C’etait un Rendezvous: Duped by the Soundtrack

By Deane Barker on February 22, 2008

Two years ago, we posted about C’etait un Rendezvous, a short movie shot in 1976 showing a supposedly breath-taking drive through Paris in the early morning. We said this:

The entire film is shot from the bumper of the Ferrari (a 275 GTB) as it jams through the streets of Paris in real time. The film is nine minutes long, and was shot early one morning, without any permits, on streets open to the public. While it’s great fun to watch, it was irresponsible as hell to film — the driver runs red lights, drives the wrong way up one-way streets, etc.

I was looking through the post again today, and followed up with some other resources, and it’s suddenly looking like the “drive like hell” aspects of the movie were misleading.

It’s come to light in the last few years, apparently, that the movie was not shot from the bumper of a Ferrari, but instead from the bumper of a relatively sedate Mercedes-Benz 450SEL (here’s a picture of the director and the camera rig, in fact).

Consequently, this means the soundtrack is entirely fake — the sounds of the car in the movie ain’t no Mercedes. Additionally, the sound of the car in the movie is a manual transmission with at least five gears, while the Mercedes has only three gears (and it’s an automatic).

With this in mind, I watched the movie again, and I determined that the car in the film really wasn’t going that fast. The sound of the engine just makes it seem like it’s going fast. If you watch the movie with the sound off, the visual is of a car making a fairly sedate drive, not the breakneck drive we were led to believe.

The movie is on YouTube: listen for yourself.

There are scenes where the sound of the film makes you think the guy is well over 100 m.p.h., but he takes a normal amount of time to pass other cars. So either everyone was going over 100 m.p.h., or he was going much slower.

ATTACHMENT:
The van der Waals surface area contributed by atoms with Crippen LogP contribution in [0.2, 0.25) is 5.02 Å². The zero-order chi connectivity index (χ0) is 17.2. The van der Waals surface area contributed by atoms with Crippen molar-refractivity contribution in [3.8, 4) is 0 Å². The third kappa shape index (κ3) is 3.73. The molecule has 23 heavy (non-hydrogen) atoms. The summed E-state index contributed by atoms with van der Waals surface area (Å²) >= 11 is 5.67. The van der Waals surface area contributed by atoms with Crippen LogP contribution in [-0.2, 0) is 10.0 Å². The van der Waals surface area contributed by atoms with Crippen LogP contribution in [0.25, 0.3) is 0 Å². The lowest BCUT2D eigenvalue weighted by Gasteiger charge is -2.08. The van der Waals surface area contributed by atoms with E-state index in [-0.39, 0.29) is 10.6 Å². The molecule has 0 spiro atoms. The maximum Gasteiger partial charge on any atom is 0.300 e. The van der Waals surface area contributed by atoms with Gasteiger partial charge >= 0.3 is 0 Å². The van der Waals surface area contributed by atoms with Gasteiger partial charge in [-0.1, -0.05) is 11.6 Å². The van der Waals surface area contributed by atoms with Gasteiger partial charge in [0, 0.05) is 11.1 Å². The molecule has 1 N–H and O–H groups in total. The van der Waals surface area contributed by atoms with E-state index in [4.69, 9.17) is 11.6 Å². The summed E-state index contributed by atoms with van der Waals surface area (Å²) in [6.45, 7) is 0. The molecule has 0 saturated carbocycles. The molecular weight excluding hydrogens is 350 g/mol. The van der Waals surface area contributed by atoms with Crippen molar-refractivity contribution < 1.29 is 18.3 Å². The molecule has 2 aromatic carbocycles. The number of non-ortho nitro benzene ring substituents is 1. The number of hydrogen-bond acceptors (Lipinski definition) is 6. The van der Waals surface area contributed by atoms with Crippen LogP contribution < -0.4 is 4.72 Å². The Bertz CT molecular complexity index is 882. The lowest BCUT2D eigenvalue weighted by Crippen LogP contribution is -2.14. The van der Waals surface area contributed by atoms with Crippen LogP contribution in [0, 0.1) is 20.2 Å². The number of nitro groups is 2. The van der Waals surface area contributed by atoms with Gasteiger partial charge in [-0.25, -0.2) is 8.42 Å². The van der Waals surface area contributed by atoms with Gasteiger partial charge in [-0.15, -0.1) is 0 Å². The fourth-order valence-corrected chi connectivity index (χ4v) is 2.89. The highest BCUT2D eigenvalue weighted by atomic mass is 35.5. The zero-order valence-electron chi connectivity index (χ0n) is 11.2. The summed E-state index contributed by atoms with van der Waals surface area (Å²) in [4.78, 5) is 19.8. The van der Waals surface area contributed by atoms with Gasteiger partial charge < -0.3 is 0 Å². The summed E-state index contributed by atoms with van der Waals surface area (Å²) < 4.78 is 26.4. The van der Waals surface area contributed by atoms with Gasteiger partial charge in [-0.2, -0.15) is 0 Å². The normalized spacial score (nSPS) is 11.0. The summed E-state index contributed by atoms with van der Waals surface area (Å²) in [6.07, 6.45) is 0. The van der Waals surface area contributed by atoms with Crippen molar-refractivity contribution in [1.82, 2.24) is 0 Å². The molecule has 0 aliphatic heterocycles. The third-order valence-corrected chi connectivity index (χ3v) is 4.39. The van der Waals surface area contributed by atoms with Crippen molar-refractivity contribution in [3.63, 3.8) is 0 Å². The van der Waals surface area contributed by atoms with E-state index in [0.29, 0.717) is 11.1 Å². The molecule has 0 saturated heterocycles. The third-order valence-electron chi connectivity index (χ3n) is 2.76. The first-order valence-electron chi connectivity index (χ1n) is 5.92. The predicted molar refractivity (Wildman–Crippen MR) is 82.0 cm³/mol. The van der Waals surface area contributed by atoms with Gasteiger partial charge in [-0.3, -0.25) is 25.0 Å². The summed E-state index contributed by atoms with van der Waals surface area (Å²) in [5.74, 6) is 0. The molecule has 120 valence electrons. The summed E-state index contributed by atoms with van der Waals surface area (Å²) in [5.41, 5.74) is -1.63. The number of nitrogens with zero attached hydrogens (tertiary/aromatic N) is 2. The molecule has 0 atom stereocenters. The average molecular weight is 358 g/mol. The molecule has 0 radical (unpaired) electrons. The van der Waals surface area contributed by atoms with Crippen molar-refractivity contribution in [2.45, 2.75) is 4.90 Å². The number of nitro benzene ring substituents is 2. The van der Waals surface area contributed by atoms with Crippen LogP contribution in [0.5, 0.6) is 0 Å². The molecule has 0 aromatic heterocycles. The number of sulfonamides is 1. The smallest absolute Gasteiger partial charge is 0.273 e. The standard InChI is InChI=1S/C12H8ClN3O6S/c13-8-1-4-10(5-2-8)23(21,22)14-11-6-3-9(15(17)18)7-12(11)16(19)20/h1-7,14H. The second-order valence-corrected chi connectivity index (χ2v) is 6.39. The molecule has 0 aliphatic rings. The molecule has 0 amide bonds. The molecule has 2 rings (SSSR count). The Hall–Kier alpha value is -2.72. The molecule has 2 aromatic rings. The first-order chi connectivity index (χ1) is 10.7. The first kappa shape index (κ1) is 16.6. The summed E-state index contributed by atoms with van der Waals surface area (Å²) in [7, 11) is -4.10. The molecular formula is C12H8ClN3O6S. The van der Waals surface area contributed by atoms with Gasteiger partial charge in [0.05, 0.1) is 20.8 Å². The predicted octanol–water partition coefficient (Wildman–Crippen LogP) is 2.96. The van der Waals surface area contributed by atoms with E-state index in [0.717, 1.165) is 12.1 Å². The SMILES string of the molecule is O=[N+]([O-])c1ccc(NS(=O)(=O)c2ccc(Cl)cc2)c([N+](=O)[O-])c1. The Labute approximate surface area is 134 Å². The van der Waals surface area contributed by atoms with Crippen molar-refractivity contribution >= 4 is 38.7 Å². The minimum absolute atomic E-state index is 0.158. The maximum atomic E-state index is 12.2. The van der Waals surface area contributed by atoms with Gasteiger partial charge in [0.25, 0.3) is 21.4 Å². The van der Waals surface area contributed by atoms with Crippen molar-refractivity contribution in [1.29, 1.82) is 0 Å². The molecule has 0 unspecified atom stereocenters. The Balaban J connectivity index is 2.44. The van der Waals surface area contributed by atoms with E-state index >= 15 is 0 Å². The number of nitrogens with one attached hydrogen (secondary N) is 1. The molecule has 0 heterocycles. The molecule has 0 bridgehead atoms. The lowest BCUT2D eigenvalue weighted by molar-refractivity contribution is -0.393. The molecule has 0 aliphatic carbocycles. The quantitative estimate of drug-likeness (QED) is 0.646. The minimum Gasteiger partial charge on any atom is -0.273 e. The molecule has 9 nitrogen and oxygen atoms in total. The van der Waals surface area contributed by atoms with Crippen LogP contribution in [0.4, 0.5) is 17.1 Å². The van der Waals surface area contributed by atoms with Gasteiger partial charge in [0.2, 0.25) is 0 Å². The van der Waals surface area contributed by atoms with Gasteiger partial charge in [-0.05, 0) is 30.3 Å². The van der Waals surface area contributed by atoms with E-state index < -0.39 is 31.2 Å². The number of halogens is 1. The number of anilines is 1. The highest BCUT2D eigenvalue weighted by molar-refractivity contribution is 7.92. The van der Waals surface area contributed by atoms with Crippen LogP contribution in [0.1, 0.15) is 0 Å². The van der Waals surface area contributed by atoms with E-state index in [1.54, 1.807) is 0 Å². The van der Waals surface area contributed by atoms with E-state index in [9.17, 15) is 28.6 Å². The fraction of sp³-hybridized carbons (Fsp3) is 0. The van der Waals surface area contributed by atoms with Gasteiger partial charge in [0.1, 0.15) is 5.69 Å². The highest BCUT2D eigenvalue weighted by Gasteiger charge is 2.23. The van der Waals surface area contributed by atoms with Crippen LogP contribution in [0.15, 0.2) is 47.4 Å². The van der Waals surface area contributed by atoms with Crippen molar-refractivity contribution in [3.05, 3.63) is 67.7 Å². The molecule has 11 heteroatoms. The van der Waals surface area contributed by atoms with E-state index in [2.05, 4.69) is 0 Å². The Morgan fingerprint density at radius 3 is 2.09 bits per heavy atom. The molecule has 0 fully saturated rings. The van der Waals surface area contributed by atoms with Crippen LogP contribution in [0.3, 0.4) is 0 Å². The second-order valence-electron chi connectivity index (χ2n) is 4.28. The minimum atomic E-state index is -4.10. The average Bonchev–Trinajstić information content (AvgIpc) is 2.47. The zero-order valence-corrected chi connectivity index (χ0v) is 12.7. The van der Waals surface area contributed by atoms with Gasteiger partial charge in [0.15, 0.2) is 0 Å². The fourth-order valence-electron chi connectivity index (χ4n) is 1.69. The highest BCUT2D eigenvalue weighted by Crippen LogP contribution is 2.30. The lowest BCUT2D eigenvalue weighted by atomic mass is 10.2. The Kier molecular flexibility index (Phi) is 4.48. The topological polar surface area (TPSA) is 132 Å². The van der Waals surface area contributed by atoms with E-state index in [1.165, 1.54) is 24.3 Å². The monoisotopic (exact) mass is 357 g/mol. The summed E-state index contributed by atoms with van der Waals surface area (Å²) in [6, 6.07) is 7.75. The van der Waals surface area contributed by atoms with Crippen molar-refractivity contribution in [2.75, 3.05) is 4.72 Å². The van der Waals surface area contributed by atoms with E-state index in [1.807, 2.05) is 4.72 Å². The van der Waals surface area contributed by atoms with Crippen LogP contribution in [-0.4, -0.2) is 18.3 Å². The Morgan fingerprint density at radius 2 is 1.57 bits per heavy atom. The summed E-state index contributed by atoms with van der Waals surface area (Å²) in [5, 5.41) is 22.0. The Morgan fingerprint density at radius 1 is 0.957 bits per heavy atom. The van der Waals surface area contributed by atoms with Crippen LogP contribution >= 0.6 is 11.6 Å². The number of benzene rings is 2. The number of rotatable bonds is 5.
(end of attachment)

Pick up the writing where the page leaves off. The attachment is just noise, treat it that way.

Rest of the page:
So this brings us back to the entire reason I posted about the film in the first place — the physics analysis:

[…] the bottom line is that the guy was absolutely flying at some points in the trip. For example —

At second #171, the driver passed a landmark that was 5,190 meters into his trip. Eighteen seconds later (second #189), the driver passed a landmark that was 6,290 meters into his trip. This means he traveled 1,100 meters in 18 seconds, or 61 meters per second. That’s almost 140 m.p.h.

The math in there is correct (I just re-checked it), but I’m wondering if the analysis — the positioning of the landmarks — is wrong. These two notes appear on the IMDb trivia page:

According to recent claims by Claude Lelouch, he was driving his own Mercedes in the film, and later dubbed over the sound of a Ferrari 275GTB to give the impression of much higher speeds. Calculations made by several independent groups using the film show that the car never exceeds 140 km/h (85 mph), which seems to lend credence to his recent comments.

[…] Until recently, there was no confirmation of who was driving or what car he was driving. Over the years, various sources claimed an F1 driver was at the wheel of a Le Mans Matra 675, Ferrari 275 GTB, or an Alpine A110. However, Claude Lelouch confirmed on his official website in March 2006 that he was driving, and it was a 6.9 litre Mercedes.

Sadly, Claude’s site is largely in French. I found a “Making Of” documentary on YouTube as well, but it too is in French (my kingdom for subtitles!!).